My MP Is The Speaker: We Need To Reform The System

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Disclaimer: The views expressed within this article are entirely the author’s own and are not attributable to Wessex Scene as a whole.

On the 9th September, my MP, John Bercow, announced his resignation from the post of Speaker and stated that he would step down on 31st October, the Brexit deadline. When I heard this, I was relieved. I thought that finally, Buckingham might have some representation in Parliament.

Due to archaic convention, the main political parties do not field a candidate against the Speaker at General Elections. This means that at the last General Election, Bercow was virtually unopposed with only an independent candidate, UKIP and the Green Party standing against him.

With so little choice, is it any wonder that he netted 65% of the vote? Although this may suggest that constituents are happy with the status quo, the fact is that many people vote for Bercow simply because they feel they have no other choice, as no matter who they vote for he will be re-elected. The rise in spoilt ballot papers in Buckingham from 1,289 in 2015 to 1,967 in 2017 shows not only that people are discontented with the current situation, but that they are becoming even more so.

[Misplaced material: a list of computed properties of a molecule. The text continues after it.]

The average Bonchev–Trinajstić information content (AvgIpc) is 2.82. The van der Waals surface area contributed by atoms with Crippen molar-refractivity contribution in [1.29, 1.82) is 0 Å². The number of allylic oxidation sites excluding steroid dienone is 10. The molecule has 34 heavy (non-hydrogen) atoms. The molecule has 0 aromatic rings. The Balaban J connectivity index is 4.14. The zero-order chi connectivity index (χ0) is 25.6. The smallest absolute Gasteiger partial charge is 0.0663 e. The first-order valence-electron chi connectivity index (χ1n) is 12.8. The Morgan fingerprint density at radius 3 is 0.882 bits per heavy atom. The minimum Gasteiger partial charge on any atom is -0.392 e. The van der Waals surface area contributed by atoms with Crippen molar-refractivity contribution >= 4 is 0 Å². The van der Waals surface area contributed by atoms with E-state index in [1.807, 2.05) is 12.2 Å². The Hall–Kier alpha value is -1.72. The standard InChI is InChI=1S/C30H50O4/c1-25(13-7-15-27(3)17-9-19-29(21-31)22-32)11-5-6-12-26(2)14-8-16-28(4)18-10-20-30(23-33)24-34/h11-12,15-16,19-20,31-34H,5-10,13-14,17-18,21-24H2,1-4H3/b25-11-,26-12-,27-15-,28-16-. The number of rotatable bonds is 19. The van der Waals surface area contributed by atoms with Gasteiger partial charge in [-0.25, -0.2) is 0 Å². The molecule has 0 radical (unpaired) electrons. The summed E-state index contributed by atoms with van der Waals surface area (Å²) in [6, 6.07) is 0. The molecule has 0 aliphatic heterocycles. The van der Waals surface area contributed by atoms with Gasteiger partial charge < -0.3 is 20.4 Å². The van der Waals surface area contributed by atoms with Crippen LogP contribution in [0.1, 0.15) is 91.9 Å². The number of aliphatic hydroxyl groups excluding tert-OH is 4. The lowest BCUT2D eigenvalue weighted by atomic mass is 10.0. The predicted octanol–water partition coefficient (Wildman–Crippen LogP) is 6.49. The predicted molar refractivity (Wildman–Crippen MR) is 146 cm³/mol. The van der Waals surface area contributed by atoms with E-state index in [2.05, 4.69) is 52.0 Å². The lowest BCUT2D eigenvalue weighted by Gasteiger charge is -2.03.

In both of those General Elections, Buckingham had the most spoiled ballots of any UK constituency. This shows the extent of peoples’ frustration about their lack of choice and that they feel like they have no proper representation in Parliament as the Speaker is unable to vote unless it is to break a deadlock. At the last General Election, there was even a petition that called on MPs to reform the role of Speaker which suggested that the Speaker, when elected, should resign their seat. This would trigger a by-election allowing constituents to elect another MP, who would be properly able to represent them in Parliament.

Although this proposed reform to the role of Speaker is no longer relevant to Buckingham in the wake of Bercow’s resignation, I believe that it should still be implemented because otherwise there will just be another constituency where the voters are robbed of choice. Also, the fact that the Conservatives announced their plan to field a candidate to run against Bercow at the next election shows that they are willing to break with convention when it comes to the role of the Speaker. However, this was due to Bercow’s lack of neutrality when it came to Brexit rather than because they believe the role needs to be reformed.

Hopefully, Bercow’s recent partisanship has made MPs question the role and powers of the Speaker which could lead to reform. For instance, he stated he would do everything in his power to stop Britain leaving the EU without a deal and has been spotted behind the wheel of a car with a ‘Bollocks to Brexitsticker. If the Speaker cannot follow the rules set out for him, then we should reform them.

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